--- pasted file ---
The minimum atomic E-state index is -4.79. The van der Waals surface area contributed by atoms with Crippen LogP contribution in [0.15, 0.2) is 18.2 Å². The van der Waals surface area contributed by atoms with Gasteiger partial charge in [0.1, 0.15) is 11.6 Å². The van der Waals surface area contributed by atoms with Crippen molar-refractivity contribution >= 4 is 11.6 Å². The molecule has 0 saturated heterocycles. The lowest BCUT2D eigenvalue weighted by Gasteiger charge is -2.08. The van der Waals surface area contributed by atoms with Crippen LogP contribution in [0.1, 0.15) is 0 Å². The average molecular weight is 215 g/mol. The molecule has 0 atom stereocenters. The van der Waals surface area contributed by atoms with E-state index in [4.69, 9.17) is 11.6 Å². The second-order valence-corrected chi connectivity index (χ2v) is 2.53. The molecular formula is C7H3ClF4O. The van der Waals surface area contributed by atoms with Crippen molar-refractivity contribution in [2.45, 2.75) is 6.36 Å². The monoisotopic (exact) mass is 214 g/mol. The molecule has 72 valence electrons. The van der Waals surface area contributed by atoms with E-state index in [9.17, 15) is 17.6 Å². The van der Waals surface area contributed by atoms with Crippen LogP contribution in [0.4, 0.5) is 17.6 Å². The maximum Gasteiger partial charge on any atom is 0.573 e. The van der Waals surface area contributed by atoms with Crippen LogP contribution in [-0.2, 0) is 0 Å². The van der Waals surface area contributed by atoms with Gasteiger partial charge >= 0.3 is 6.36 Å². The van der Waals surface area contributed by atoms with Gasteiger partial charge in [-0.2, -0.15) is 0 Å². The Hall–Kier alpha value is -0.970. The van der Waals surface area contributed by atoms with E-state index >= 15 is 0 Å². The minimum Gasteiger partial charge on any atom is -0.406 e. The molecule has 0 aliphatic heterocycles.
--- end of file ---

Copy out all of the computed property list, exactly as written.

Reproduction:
The minimum atomic E-state index is -4.79. The van der Waals surface area contributed by atoms with Crippen LogP contribution in [0.15, 0.2) is 18.2 Å². The van der Waals surface area contributed by atoms with Gasteiger partial charge in [0.1, 0.15) is 11.6 Å². The van der Waals surface area contributed by atoms with Crippen molar-refractivity contribution >= 4 is 11.6 Å². The molecule has 0 saturated heterocycles. The lowest BCUT2D eigenvalue weighted by Gasteiger charge is -2.08. The van der Waals surface area contributed by atoms with Crippen LogP contribution in [0.1, 0.15) is 0 Å². The average molecular weight is 215 g/mol. The molecule has 0 atom stereocenters. The van der Waals surface area contributed by atoms with E-state index in [4.69, 9.17) is 11.6 Å². The second-order valence-corrected chi connectivity index (χ2v) is 2.53. The molecular formula is C7H3ClF4O. The van der Waals surface area contributed by atoms with Crippen molar-refractivity contribution in [2.45, 2.75) is 6.36 Å². The monoisotopic (exact) mass is 214 g/mol. The molecule has 72 valence electrons. The van der Waals surface area contributed by atoms with E-state index in [9.17, 15) is 17.6 Å². The van der Waals surface area contributed by atoms with Crippen LogP contribution in [0.4, 0.5) is 17.6 Å². The maximum Gasteiger partial charge on any atom is 0.573 e. The van der Waals surface area contributed by atoms with Crippen LogP contribution in [-0.2, 0) is 0 Å². The van der Waals surface area contributed by atoms with Gasteiger partial charge >= 0.3 is 6.36 Å². The van der Waals surface area contributed by atoms with Gasteiger partial charge in [-0.2, -0.15) is 0 Å². The Hall–Kier alpha value is -0.970. The van der Waals surface area contributed by atoms with E-state index >= 15 is 0 Å². The minimum Gasteiger partial charge on any atom is -0.406 e. The molecule has 0 aliphatic heterocycles.